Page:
The only thing I would suggest is to list he actual Auto Desk product you are using; just putting CAD in parenthesis after it doesn't mean much. Had you just typed AutoCAD it would have been fine, but I don't think most people know that Auto Desk is the maker of it. Just a small nitpcik on my part, since I have used other Auto Desk products in the past that all did Computer Aided Drafting.

The format and writing looks good.

My only recommendation is to tailor your resume towards the type of job you are seeking. It's good to say that you have people skills from an admin position, but if you are looking for a design job chances are that they won't care about your clerical/customer service experience. It is okay to omit experience or job duties that aren't relevant to the job you are seeking (as long as there are no gaps in employment, of course).

Good luck.

Nevin73 wrote:

The format and writing looks good.

My only recommendation is to tailor your resume towards the type of job you are seeking. It's good to say that you have people skills from an admin position, but if you are looking for a design job chances are that they won't care about your clerical/customer service experience. It is okay to omit experience or job duties that aren't relevant to the job you are seeking (as long as there are no gaps in employment, of course).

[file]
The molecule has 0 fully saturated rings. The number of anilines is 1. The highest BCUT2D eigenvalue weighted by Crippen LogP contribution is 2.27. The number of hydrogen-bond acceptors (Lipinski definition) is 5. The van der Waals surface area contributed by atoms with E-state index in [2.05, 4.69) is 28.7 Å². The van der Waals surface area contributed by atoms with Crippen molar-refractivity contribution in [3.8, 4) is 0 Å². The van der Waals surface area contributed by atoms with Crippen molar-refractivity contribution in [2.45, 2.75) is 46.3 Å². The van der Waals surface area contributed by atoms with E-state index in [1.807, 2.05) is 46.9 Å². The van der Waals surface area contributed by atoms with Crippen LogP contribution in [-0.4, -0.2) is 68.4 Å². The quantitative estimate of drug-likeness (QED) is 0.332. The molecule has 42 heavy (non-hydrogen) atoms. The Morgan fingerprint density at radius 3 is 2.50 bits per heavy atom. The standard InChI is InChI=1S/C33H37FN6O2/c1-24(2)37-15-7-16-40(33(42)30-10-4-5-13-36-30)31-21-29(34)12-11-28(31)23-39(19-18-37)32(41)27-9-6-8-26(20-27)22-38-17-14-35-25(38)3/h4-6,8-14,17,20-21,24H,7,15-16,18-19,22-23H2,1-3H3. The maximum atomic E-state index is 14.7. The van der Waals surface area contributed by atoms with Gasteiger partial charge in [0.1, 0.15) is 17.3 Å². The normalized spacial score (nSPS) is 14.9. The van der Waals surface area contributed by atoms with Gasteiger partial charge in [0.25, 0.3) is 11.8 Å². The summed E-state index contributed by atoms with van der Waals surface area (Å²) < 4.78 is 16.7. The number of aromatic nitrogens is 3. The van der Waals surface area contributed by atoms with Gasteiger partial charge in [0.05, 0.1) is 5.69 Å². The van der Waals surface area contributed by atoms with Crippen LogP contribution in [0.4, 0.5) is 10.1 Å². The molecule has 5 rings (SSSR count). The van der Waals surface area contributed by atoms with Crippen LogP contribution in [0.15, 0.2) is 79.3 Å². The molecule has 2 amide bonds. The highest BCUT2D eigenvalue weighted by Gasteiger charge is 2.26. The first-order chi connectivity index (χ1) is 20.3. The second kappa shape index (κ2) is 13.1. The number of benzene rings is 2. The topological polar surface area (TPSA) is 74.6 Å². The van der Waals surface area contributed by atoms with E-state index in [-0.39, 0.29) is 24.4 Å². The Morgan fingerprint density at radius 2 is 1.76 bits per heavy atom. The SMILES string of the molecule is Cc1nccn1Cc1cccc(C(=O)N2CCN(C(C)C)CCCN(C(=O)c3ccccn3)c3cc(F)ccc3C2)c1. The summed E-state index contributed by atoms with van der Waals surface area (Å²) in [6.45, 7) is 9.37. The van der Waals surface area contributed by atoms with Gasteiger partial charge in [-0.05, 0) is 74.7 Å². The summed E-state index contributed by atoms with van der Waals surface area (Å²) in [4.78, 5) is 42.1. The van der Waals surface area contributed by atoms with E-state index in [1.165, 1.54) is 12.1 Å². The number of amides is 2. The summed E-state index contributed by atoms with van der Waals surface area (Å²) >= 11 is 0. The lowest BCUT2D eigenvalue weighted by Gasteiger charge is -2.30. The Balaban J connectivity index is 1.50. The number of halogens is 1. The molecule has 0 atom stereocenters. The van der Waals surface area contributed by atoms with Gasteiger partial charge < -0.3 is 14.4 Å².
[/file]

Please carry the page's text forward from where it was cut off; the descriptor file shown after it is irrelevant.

Good luck.

What he said
As part of my course we had a recruitment consultant come and speak to us about what they look for when they are assessing cover letters and resumes. The dude said to also target your cover letter to the job you are applying for by using the words they've used in their key selection criteria in the body of your letter.

Good luck